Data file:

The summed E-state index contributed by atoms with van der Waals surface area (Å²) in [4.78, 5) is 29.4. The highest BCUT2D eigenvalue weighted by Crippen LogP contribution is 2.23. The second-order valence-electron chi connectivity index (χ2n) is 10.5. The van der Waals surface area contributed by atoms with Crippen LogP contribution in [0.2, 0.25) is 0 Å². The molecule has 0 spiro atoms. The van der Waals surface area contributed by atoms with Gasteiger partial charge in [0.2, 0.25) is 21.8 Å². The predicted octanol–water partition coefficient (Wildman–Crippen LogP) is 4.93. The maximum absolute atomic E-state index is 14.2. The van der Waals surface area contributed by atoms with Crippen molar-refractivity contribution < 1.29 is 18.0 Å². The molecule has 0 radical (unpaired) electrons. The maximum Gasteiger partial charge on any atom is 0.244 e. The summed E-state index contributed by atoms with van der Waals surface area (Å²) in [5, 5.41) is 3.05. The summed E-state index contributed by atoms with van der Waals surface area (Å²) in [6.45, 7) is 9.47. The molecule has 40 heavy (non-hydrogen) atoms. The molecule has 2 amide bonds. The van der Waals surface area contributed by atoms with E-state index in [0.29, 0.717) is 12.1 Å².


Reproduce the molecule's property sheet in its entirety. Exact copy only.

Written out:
The summed E-state index contributed by atoms with van der Waals surface area (Å²) in [4.78, 5) is 29.4. The highest BCUT2D eigenvalue weighted by Crippen LogP contribution is 2.23. The second-order valence-electron chi connectivity index (χ2n) is 10.5. The van der Waals surface area contributed by atoms with Crippen LogP contribution in [0.2, 0.25) is 0 Å². The molecule has 0 spiro atoms. The van der Waals surface area contributed by atoms with Gasteiger partial charge in [0.2, 0.25) is 21.8 Å². The predicted octanol–water partition coefficient (Wildman–Crippen LogP) is 4.93. The maximum absolute atomic E-state index is 14.2. The van der Waals surface area contributed by atoms with Crippen molar-refractivity contribution < 1.29 is 18.0 Å². The molecule has 0 radical (unpaired) electrons. The maximum Gasteiger partial charge on any atom is 0.244 e. The summed E-state index contributed by atoms with van der Waals surface area (Å²) in [5, 5.41) is 3.05. The summed E-state index contributed by atoms with van der Waals surface area (Å²) in [6.45, 7) is 9.47. The molecule has 40 heavy (non-hydrogen) atoms. The molecule has 2 amide bonds. The van der Waals surface area contributed by atoms with E-state index in [0.29, 0.717) is 12.1 Å².